Trowbridge’s “Enwilde”: When Modern Architecture Literally Helps Saves Lives
I promise you that the headline for this piece is not clickbait! With that said, I have to back up a bit…
When people talk to me about my specialty helping people buy and sell mid-century modern and other modern homes, they almost always say things like “You must love getting to see those amazing homes!” And it’s true. I do. But I always follow up by saying that what I really love about the work that I do is helping my clients make their transactions easier and less stressful. Buying or selling a house can be incredibly taxing, for a number a reasons. It’s very important to me to help take as much stress out of the process for my clients as possible. There are a lot of ways in which I try to do that, but that’s always the goal.
And I think I’m successful at that, which is why I’ve been fortunate enough to have many past clients hire me again, and refer me to new clients.
But anything that I do, as such, pales in comparison to how Dr. Pat Santucci has helped people over the years – and is helping people today. This is because Pat, a career psychiatrist who helped establish the psychiatric care unit at Central DuPage Hospital decades ago (among many other significant accomplishments), has just donated her amazing home at 5N467 Curling Pond Road in Wayne, Illinois, to a charity that, at the very least, helps people live much healthier, safer lives, and at the other end of the spectrum, actually saves lives.
Pat and her husband Ray, who, sadly, I never got to meet, have lived in a house called “Enwilde” for the past 50+ years. The house gets its name from the original owner, Chester Trowbridge, who immortalized the property’s name (as well as his own) on a pair of triangular brick pillars where the driveway for this spectacular modern home meets the street.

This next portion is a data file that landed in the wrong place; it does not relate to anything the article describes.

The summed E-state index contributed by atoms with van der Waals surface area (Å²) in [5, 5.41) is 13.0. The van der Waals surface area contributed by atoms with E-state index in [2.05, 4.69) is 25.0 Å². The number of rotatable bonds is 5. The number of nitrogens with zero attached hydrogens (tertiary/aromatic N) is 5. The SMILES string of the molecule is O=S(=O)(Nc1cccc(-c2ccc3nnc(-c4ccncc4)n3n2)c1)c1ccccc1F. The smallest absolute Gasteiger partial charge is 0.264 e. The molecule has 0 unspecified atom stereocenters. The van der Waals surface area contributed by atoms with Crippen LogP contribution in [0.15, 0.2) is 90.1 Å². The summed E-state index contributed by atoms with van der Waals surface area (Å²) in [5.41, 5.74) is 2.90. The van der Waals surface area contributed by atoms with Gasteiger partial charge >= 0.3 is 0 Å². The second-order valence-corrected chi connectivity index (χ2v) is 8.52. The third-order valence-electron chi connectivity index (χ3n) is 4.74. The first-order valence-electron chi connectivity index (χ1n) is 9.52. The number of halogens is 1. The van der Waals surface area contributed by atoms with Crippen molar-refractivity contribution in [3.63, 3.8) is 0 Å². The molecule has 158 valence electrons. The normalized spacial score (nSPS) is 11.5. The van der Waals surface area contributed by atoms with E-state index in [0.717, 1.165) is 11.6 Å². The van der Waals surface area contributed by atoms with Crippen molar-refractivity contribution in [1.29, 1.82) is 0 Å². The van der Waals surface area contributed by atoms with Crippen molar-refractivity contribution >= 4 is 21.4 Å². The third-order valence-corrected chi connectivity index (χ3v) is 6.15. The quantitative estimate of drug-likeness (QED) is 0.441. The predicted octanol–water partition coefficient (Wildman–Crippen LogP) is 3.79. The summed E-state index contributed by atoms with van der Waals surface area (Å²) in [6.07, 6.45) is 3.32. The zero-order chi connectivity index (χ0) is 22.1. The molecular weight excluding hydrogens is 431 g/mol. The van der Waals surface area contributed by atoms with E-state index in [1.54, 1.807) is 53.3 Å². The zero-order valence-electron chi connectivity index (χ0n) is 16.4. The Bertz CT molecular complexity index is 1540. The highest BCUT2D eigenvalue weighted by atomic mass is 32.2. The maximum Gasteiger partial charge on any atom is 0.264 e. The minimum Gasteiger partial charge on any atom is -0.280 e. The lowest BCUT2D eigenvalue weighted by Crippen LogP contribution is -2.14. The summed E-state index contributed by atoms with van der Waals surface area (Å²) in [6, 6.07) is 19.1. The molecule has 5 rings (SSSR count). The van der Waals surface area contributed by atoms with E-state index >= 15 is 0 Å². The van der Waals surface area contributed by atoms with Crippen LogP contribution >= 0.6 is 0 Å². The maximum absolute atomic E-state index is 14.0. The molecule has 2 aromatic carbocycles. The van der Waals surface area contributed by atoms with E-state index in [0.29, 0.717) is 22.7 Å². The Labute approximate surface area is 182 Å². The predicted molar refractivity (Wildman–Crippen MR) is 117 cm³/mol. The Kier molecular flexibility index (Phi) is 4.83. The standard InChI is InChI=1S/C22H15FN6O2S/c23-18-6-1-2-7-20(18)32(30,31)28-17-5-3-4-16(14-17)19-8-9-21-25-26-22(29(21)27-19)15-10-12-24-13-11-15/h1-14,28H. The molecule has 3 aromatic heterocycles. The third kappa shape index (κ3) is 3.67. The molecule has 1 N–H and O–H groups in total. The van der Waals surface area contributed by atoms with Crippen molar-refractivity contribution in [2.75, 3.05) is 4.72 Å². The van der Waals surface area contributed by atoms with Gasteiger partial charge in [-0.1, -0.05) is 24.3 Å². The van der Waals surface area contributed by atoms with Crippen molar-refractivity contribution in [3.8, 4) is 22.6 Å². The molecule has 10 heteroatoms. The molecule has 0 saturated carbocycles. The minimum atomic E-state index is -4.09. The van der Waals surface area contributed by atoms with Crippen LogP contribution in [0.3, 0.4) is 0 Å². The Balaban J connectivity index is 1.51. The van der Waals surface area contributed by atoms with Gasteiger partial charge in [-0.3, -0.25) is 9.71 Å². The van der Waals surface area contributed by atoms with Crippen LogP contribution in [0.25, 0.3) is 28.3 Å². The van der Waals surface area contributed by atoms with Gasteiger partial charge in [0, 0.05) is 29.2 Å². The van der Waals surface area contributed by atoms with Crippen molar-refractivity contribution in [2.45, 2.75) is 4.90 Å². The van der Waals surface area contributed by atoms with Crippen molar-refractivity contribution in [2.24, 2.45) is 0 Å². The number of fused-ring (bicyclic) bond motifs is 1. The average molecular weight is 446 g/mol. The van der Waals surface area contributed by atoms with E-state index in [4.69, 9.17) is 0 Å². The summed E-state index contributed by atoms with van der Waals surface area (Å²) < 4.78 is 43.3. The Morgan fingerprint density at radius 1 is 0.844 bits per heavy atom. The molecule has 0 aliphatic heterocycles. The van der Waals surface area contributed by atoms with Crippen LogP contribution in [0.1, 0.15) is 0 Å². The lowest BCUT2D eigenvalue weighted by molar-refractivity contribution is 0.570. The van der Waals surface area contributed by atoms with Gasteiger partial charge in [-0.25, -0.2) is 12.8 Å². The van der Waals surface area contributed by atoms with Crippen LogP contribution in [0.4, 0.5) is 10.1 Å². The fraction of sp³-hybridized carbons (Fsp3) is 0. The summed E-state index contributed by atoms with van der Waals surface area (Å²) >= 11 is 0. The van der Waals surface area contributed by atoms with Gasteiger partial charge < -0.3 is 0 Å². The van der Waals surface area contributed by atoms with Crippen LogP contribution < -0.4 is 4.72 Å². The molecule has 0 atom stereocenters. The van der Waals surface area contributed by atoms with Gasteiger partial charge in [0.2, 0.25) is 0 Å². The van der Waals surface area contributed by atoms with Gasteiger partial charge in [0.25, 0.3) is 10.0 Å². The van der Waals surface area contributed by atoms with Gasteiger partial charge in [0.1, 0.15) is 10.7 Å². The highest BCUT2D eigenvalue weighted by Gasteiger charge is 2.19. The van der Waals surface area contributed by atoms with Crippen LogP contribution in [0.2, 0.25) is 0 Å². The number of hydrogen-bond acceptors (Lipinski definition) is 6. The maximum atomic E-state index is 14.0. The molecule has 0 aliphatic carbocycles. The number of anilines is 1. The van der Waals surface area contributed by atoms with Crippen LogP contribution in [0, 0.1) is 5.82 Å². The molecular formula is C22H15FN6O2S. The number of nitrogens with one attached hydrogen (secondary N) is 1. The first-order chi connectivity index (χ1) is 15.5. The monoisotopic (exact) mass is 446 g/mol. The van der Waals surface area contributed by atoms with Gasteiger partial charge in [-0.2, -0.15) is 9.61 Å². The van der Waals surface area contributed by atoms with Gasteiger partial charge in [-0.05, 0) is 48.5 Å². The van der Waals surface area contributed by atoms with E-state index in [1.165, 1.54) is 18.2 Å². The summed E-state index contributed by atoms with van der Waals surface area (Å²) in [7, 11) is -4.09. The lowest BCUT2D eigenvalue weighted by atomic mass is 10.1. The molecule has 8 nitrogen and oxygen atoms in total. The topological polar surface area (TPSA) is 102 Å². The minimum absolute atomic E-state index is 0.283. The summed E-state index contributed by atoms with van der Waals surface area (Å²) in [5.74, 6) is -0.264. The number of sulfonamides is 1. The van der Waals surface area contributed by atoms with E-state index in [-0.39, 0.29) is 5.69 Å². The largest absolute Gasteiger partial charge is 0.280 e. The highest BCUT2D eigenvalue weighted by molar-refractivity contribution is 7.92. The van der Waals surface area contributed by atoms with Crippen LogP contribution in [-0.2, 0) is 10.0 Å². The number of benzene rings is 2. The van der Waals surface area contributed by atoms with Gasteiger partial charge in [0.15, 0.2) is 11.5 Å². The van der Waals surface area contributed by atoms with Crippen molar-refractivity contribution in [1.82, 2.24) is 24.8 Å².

Before I go any further, I want to thank Dan Fitzpatrick, Managing Director & Historian for the Schweikher House Preservation Trust, who not only did a ton of research on the home and its connection to Frank Lloyd Wright, but also gathered a tremendous amount of material on the property and its history, and was kind enough to share it with me.
The story of the house starts when Chester Trowbridge, a surgeon of some renown in the suburbs back in the 1950s, hired Frank Lloyd Wright to design a home for him on a piece of property in the west suburbs of Chicago (Wayne wasn’t incorporated until 1958, and Trowbridge hired Wright in early 1955). Unfortunately, Trowbridge and Wright didn’t see eye-to-eye on some aspects of the design or the process, and Wright terminated their relationship via a letter not even two months into the project. It’s interesting to note that Wright did create some preliminary drawings, which you can see here.
This leaves us with a mystery, as we don’t know who ultimately designed the house, but we do know that although it wasn’t Frank Lloyd Wright, it was somebody who appreciated Wright’s Usonian designs enough to design a house in a similar spirit, using triangular modules to create a plan with numerous triangular and hexagonal shapes, and no square rooms.